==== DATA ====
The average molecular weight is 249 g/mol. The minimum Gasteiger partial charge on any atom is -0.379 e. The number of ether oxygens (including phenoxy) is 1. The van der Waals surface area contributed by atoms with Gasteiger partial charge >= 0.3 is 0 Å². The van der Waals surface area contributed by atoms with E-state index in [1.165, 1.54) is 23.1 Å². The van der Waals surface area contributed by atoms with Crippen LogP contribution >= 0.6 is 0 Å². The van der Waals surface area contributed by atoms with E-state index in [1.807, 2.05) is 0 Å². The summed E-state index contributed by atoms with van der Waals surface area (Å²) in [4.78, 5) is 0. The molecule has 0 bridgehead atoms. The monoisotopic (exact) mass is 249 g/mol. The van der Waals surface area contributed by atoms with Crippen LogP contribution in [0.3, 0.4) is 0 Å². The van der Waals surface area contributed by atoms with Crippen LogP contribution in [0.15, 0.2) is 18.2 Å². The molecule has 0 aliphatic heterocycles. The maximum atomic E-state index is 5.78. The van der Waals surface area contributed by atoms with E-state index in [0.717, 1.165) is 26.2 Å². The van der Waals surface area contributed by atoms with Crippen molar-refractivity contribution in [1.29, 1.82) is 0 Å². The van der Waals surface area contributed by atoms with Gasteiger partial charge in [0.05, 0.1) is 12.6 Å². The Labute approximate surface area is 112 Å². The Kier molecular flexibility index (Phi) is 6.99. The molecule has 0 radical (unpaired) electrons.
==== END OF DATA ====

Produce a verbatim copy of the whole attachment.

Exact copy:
The average molecular weight is 249 g/mol. The minimum Gasteiger partial charge on any atom is -0.379 e. The number of ether oxygens (including phenoxy) is 1. The van der Waals surface area contributed by atoms with Gasteiger partial charge >= 0.3 is 0 Å². The van der Waals surface area contributed by atoms with E-state index in [1.165, 1.54) is 23.1 Å². The van der Waals surface area contributed by atoms with Crippen LogP contribution >= 0.6 is 0 Å². The van der Waals surface area contributed by atoms with E-state index in [1.807, 2.05) is 0 Å². The summed E-state index contributed by atoms with van der Waals surface area (Å²) in [4.78, 5) is 0. The molecule has 0 bridgehead atoms. The monoisotopic (exact) mass is 249 g/mol. The van der Waals surface area contributed by atoms with Crippen LogP contribution in [0.3, 0.4) is 0 Å². The van der Waals surface area contributed by atoms with Crippen LogP contribution in [0.15, 0.2) is 18.2 Å². The molecule has 0 aliphatic heterocycles. The maximum atomic E-state index is 5.78. The van der Waals surface area contributed by atoms with E-state index in [0.717, 1.165) is 26.2 Å². The van der Waals surface area contributed by atoms with Crippen molar-refractivity contribution in [1.29, 1.82) is 0 Å². The van der Waals surface area contributed by atoms with Gasteiger partial charge in [0.05, 0.1) is 12.6 Å². The Labute approximate surface area is 112 Å². The Kier molecular flexibility index (Phi) is 6.99. The molecule has 0 radical (unpaired) electrons.